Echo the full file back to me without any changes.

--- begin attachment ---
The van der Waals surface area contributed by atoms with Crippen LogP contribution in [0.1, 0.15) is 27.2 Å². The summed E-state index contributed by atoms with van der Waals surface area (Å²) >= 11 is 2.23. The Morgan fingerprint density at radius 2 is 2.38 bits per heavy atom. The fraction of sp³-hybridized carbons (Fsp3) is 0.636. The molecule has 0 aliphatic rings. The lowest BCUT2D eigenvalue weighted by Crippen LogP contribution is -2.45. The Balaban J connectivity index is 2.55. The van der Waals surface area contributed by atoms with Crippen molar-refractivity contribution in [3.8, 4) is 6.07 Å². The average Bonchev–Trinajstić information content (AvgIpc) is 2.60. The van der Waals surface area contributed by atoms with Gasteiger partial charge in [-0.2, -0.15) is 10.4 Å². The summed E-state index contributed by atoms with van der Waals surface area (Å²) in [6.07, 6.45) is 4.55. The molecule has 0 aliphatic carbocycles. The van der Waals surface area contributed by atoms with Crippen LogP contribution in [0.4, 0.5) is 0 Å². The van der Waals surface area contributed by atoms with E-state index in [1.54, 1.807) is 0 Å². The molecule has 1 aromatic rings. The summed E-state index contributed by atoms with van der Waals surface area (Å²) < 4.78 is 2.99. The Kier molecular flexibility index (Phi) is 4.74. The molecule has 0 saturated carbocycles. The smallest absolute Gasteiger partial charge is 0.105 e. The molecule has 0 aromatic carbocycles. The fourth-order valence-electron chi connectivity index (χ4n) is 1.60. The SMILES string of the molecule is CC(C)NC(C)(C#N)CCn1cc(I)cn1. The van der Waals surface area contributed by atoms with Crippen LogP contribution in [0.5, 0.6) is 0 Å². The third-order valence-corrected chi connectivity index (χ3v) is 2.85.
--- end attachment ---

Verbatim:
The van der Waals surface area contributed by atoms with Crippen LogP contribution in [0.1, 0.15) is 27.2 Å². The summed E-state index contributed by atoms with van der Waals surface area (Å²) >= 11 is 2.23. The Morgan fingerprint density at radius 2 is 2.38 bits per heavy atom. The fraction of sp³-hybridized carbons (Fsp3) is 0.636. The molecule has 0 aliphatic rings. The lowest BCUT2D eigenvalue weighted by Crippen LogP contribution is -2.45. The Balaban J connectivity index is 2.55. The van der Waals surface area contributed by atoms with Crippen molar-refractivity contribution in [3.8, 4) is 6.07 Å². The average Bonchev–Trinajstić information content (AvgIpc) is 2.60. The van der Waals surface area contributed by atoms with Gasteiger partial charge in [-0.2, -0.15) is 10.4 Å². The summed E-state index contributed by atoms with van der Waals surface area (Å²) in [6.07, 6.45) is 4.55. The molecule has 0 aliphatic carbocycles. The van der Waals surface area contributed by atoms with Crippen LogP contribution in [0.4, 0.5) is 0 Å². The van der Waals surface area contributed by atoms with E-state index in [1.54, 1.807) is 0 Å². The molecule has 1 aromatic rings. The summed E-state index contributed by atoms with van der Waals surface area (Å²) < 4.78 is 2.99. The Kier molecular flexibility index (Phi) is 4.74. The molecule has 0 saturated carbocycles. The smallest absolute Gasteiger partial charge is 0.105 e. The molecule has 0 aromatic carbocycles. The fourth-order valence-electron chi connectivity index (χ4n) is 1.60. The SMILES string of the molecule is CC(C)NC(C)(C#N)CCn1cc(I)cn1. The van der Waals surface area contributed by atoms with Crippen LogP contribution in [0.5, 0.6) is 0 Å². The third-order valence-corrected chi connectivity index (χ3v) is 2.85.